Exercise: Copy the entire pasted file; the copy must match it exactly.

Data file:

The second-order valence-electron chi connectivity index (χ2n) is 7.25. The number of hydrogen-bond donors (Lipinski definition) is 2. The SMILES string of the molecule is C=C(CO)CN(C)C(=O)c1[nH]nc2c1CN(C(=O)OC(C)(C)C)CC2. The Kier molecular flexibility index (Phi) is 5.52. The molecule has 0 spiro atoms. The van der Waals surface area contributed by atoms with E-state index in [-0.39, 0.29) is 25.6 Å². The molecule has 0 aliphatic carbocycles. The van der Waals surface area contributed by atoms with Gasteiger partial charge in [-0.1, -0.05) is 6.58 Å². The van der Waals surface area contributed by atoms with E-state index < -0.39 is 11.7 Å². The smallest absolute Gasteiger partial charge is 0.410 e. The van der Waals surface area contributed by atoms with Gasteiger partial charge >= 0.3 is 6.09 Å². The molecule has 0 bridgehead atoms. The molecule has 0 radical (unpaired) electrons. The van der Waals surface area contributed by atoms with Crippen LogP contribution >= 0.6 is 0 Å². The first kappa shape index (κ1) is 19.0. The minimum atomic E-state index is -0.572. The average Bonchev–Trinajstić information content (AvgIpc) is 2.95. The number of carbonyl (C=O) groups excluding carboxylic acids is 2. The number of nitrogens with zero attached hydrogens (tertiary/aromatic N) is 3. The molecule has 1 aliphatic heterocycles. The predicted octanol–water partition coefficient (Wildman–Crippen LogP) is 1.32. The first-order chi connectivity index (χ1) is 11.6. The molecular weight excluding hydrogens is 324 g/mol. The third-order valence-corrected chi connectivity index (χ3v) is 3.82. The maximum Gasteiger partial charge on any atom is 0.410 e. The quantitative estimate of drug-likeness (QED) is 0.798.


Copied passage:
The second-order valence-electron chi connectivity index (χ2n) is 7.25. The number of hydrogen-bond donors (Lipinski definition) is 2. The SMILES string of the molecule is C=C(CO)CN(C)C(=O)c1[nH]nc2c1CN(C(=O)OC(C)(C)C)CC2. The Kier molecular flexibility index (Phi) is 5.52. The molecule has 0 spiro atoms. The van der Waals surface area contributed by atoms with E-state index in [-0.39, 0.29) is 25.6 Å². The molecule has 0 aliphatic carbocycles. The van der Waals surface area contributed by atoms with Gasteiger partial charge in [-0.1, -0.05) is 6.58 Å². The van der Waals surface area contributed by atoms with E-state index < -0.39 is 11.7 Å². The smallest absolute Gasteiger partial charge is 0.410 e. The van der Waals surface area contributed by atoms with Gasteiger partial charge >= 0.3 is 6.09 Å². The molecule has 0 bridgehead atoms. The molecule has 0 radical (unpaired) electrons. The van der Waals surface area contributed by atoms with Crippen LogP contribution >= 0.6 is 0 Å². The first kappa shape index (κ1) is 19.0. The minimum atomic E-state index is -0.572. The average Bonchev–Trinajstić information content (AvgIpc) is 2.95. The number of carbonyl (C=O) groups excluding carboxylic acids is 2. The number of nitrogens with zero attached hydrogens (tertiary/aromatic N) is 3. The molecule has 1 aliphatic heterocycles. The predicted octanol–water partition coefficient (Wildman–Crippen LogP) is 1.32. The first-order chi connectivity index (χ1) is 11.6. The molecular weight excluding hydrogens is 324 g/mol. The third-order valence-corrected chi connectivity index (χ3v) is 3.82. The maximum Gasteiger partial charge on any atom is 0.410 e. The quantitative estimate of drug-likeness (QED) is 0.798.